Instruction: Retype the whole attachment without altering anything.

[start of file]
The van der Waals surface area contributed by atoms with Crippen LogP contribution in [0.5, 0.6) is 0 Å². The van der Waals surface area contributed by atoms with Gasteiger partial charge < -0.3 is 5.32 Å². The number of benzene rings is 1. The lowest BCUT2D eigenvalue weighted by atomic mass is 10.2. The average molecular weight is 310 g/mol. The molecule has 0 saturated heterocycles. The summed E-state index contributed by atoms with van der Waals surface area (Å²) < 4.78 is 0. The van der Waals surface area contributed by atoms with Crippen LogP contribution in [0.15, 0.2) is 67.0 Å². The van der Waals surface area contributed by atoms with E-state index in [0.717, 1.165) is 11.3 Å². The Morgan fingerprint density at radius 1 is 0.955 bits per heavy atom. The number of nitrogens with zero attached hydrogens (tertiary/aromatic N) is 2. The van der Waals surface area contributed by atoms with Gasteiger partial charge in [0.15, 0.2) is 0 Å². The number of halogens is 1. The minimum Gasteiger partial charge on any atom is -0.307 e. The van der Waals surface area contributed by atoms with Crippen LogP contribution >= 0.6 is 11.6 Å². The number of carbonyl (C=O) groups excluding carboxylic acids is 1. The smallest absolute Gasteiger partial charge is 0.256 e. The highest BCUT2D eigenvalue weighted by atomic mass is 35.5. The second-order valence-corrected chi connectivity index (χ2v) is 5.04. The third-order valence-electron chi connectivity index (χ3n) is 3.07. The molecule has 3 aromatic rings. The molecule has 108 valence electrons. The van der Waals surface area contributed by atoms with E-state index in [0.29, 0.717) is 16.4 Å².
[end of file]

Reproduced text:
The van der Waals surface area contributed by atoms with Crippen LogP contribution in [0.5, 0.6) is 0 Å². The van der Waals surface area contributed by atoms with Gasteiger partial charge < -0.3 is 5.32 Å². The number of benzene rings is 1. The lowest BCUT2D eigenvalue weighted by atomic mass is 10.2. The average molecular weight is 310 g/mol. The molecule has 0 saturated heterocycles. The summed E-state index contributed by atoms with van der Waals surface area (Å²) < 4.78 is 0. The van der Waals surface area contributed by atoms with Crippen LogP contribution in [0.15, 0.2) is 67.0 Å². The van der Waals surface area contributed by atoms with E-state index in [0.717, 1.165) is 11.3 Å². The Morgan fingerprint density at radius 1 is 0.955 bits per heavy atom. The number of nitrogens with zero attached hydrogens (tertiary/aromatic N) is 2. The van der Waals surface area contributed by atoms with Gasteiger partial charge in [0.15, 0.2) is 0 Å². The number of halogens is 1. The minimum Gasteiger partial charge on any atom is -0.307 e. The van der Waals surface area contributed by atoms with Crippen LogP contribution >= 0.6 is 11.6 Å². The number of carbonyl (C=O) groups excluding carboxylic acids is 1. The smallest absolute Gasteiger partial charge is 0.256 e. The highest BCUT2D eigenvalue weighted by atomic mass is 35.5. The second-order valence-corrected chi connectivity index (χ2v) is 5.04. The third-order valence-electron chi connectivity index (χ3n) is 3.07. The molecule has 3 aromatic rings. The molecule has 108 valence electrons. The van der Waals surface area contributed by atoms with E-state index in [0.29, 0.717) is 16.4 Å².